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Saturday, April 13, 2024

Davis parcel tax banners elicit legal action from conservative law group ahead of Measure N campaign

The Davis Joint Unified School District received a cease and desist letter from Beth Bourne after hanging banners that thanked the community for parcel taxes 

 

By HANNAH SCHRADER city@theaggie.org

 

On Jan. 29, the Davis Joint Unified School District (DJUSD) was served with a cease and desist letter from Dhillon Law Group on behalf of Yolo County Moms for Liberty Chair Beth Bourne. 

The letter was prompted by a series of posters, banners and flyers that were hung at schools in the district. The banners’ statement that parcel taxes enhance the district’s ability to provide high-quality education prompted the letter. 

“Parcel Taxes Fund Our Exceptional Programs,” one sign in front of the district office read. Measure N, a proposed policy that would continue existing parcel taxes, is not directly mentioned in any of the banners.

“The District has used public resources to urge voters to adopt Measure N, a parcel tax that would fund District operations,” Attorney Jesse Franklin-Murdock, an associate at Dhillon Law Group, wrote in the letter.

Measure N would mainly fund public educational programs in Davis public schools and will be on the March 5 presidential primary ballot. Measure N hopes to continue the funding that was previously introduced in the expired Measure H. 

“We write to demand that the District cease its illegal conduct immediately,” Murdock wrote.

Beth Bourne is a UC Davis alumna and long-term Davis resident. In Oct. 2023, DJUSD filed a temporary restraining order against Bourne for harassing teachers who displayed pride flags in their classrooms. Bourne shared that she supports parcel taxes but has accused DJUSD of funding the campaign.

“I’ve always voted in the past for the school parcel tax,” Bourne said. “The school district is sponsoring it, and the school district passed a resolution to put it on the ballot. But how does the school district campaign for it? And what resources can a government institution use?”

Bourne stated that she first noticed the banners at her child’s high school.

“When I saw the signs [and] the banners at my [child’s] high school campus, and then […] at our neighborhood elementary school, I was concerned,” Bourne said.

Bourne’s lawyer, Murdock, outlined the main argument of the cease and desist letter.

“Saying that the deciding factor is whether the banners, the signs, the other materials, reference Measure N specifically kind of misses the point,” Murdock said. “[Statutes] don’t want you to urge public support or opposition to a ballot proposition or a candidate. Now, there are plenty of ways to do this without actually mentioning the candidate’s name.”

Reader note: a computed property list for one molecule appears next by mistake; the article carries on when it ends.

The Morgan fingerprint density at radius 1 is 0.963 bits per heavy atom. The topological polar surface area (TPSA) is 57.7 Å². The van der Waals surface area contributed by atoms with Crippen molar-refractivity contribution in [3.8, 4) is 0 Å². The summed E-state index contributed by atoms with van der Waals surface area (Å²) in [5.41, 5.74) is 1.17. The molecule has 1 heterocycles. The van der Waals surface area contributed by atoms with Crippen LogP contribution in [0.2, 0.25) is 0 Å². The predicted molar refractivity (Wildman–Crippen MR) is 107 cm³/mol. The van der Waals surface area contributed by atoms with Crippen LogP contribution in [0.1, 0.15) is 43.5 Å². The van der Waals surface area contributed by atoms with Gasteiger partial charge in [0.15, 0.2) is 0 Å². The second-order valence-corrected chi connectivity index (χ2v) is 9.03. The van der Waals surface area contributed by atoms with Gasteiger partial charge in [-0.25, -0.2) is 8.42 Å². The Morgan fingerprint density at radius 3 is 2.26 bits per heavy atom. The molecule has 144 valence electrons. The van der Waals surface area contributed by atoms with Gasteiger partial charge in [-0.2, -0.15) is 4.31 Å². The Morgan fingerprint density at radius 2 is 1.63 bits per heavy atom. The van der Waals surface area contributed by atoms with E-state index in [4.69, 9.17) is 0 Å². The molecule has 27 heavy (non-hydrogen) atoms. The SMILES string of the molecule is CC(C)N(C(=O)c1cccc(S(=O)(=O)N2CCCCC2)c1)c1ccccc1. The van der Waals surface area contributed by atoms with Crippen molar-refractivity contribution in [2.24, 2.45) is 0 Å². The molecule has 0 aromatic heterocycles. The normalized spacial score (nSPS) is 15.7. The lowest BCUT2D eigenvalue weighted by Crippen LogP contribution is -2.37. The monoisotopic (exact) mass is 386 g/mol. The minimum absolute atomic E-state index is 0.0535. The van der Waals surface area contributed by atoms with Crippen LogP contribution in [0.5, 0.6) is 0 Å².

Murdock stated his belief that the cease and desist letter is one of many ways to find out where the funding for the banners came from. 

“Given that the signs were all over the district property, it gives rise to a presumption that surely government resources were used,” Murdock said. “I want to find out exactly which ones and I think there’s a number of ways.”

Murdock stated that the law group recently filed a public records request to DJUSD to confirm whether government resources were used for the campaign. 

Additionally, DJUSD requested a 14-day extension to a public records request that was made by The Aggie on Feb. 6. 

“Accordingly, while the District is not required to create records in response to your CPRA [California Public Records Act] request, the District will search its records to determine whether there are relevant records pertaining to your request,” DJUSD said in an email response to The Aggie’s request.

Kristen Conner, DJUSD’s public information officer, noted the district’s position on the matter in a statement via email.

“We have had many posters and banners around the district for years, thanking voters for their support of these taxes (much like you would see along the highway construction ‘your tax dollars at work),” Conner said. “In fact, many of those posters and banners have been in place since the passage of Measure H in 2016. As you can read in the banners, the statements are informational and factual and do not mention or advocate for the passage of Measure N. We have no plan to remove them.”

Conner ended her statement by answering whether further legal action would be taken.

“The letter from the [San Francisco] law group received a legal response that their allegations were without merit,” Conner said. “We consider this matter closed.”

 

Written by: Hannah Schrader — city@theaggie.org

 

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